Wednesday, April 22, 2009

I wonder if Vince Foster's gun is still in the evidence locker

David Kellerman, the Chief Financial Officer of Freddie Mac, appears to have committed suicide. Here's a quote from a news story about it. The link to the story is below.

"Kellermann, 41, had has been with Freddie Mac for more than 16 years.

He had been named acting chief financial officer in September 2008, taking over after Anthony "Buddy" Piszel resigned. Freddie Mac's CEO David Moffett resigned last month.

Government-controlled Freddie Mac, based in McLean, has been criticized heavily for reckless business practices. Some say those practices contributed to the nation's housing and financial crisis. Freddic Mac owns or guarantees about 13 million home loans.

As CFO, Kellermann was responsible for the company's financial controls, financial reporting and oversight of the company's budget and financial planning."

It's interesting that this guy's predecessor, Anthony "Buddy" Piszel, suddenly started making political contributions when he became CFO of Freddie Mac in 2006.

Maybe, that's not surprising though, because according to his employment agreement that I found on the web (but can't seem to link to) Piszel was given a $7.5 Million signing on bonus for taking that job in 2006. And his employment contract guaranteed him $1.2 Million in severance pay, so that's probably what he got when he resigned last fall after two years there. There's nothing wrong with that, except for the fact that it's a bit more than odd to give a fellow a $7.5 Million signing bonus for a job that pays only $650,000 in salary per year, and it's an interesting coincidence that such a fellow should suddenly become very interested in making big political contributions.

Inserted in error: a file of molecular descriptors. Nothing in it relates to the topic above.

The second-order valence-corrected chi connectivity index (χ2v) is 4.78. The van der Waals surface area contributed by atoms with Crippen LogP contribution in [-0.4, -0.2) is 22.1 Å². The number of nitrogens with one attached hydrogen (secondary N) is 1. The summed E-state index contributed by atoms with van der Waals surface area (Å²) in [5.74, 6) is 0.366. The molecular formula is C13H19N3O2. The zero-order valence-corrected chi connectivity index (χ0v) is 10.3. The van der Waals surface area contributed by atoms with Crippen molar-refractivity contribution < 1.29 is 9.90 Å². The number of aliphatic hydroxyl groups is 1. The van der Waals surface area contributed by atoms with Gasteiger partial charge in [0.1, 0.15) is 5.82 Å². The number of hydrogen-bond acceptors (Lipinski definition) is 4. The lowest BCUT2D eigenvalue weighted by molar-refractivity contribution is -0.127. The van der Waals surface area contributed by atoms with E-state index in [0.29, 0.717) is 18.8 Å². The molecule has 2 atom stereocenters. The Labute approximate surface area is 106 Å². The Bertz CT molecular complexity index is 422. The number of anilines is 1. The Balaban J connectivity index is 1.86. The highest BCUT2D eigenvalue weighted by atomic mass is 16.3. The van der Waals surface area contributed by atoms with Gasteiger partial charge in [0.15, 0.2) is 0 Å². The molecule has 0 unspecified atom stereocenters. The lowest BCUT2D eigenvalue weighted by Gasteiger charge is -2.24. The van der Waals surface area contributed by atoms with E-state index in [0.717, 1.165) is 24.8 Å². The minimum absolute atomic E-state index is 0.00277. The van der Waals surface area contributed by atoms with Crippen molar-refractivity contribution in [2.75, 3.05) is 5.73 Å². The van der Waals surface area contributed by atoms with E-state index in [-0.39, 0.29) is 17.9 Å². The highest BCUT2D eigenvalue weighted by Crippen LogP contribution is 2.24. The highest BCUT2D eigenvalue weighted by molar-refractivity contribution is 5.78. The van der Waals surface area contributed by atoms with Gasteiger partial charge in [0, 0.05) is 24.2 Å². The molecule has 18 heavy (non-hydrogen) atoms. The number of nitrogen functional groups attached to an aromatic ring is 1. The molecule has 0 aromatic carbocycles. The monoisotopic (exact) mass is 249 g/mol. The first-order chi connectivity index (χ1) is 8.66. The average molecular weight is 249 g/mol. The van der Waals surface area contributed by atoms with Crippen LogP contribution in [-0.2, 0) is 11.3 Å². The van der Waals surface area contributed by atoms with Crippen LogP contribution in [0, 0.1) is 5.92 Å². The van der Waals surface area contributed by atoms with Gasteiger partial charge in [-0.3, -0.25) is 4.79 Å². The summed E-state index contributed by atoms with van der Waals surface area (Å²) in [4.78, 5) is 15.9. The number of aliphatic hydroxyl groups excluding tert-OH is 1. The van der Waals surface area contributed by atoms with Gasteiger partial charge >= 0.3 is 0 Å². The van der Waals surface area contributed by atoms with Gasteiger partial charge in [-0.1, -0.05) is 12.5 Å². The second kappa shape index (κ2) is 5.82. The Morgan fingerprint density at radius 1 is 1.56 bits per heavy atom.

Paul G. George, who signed Piszel's employment contract, made only $7,400 in political contributions in 2008, so I'm guessing he's a relatively little fish at Freddie Mac even though his title is Executive VP of Human Resources. He signed the Piszel contract; but my guess is that it was negotiated by someone else with a whole lot more clout.

Checking around the web I find that David Kellerman doesn't appear to have made many political contributions at all - those I found were just little ones. So he was probably a regular up from the ranks accountant type guy and not a wide awake political hanger on like most of those who have run Fannie Mae and Freddie Mac over the past few years while tens of billions have been squandered.

Accounting can apparently be a dangerous profession, just like lawyering, as Vince Foster learned. You want to be very judicious about opening up musty file drawers when you work in a place that serves as a cash machine for the politically powerful. You never know what you're going to find. You might find yourself falling forward onto the floor after a double tap to the back of the head; or you might find that you're being set up to take a fall and get depressed.

People have killed and been killed over a whole lot less money than the amount of loot that was laundered through Fannie Mae and Freddie Mac over the past couple of decades.

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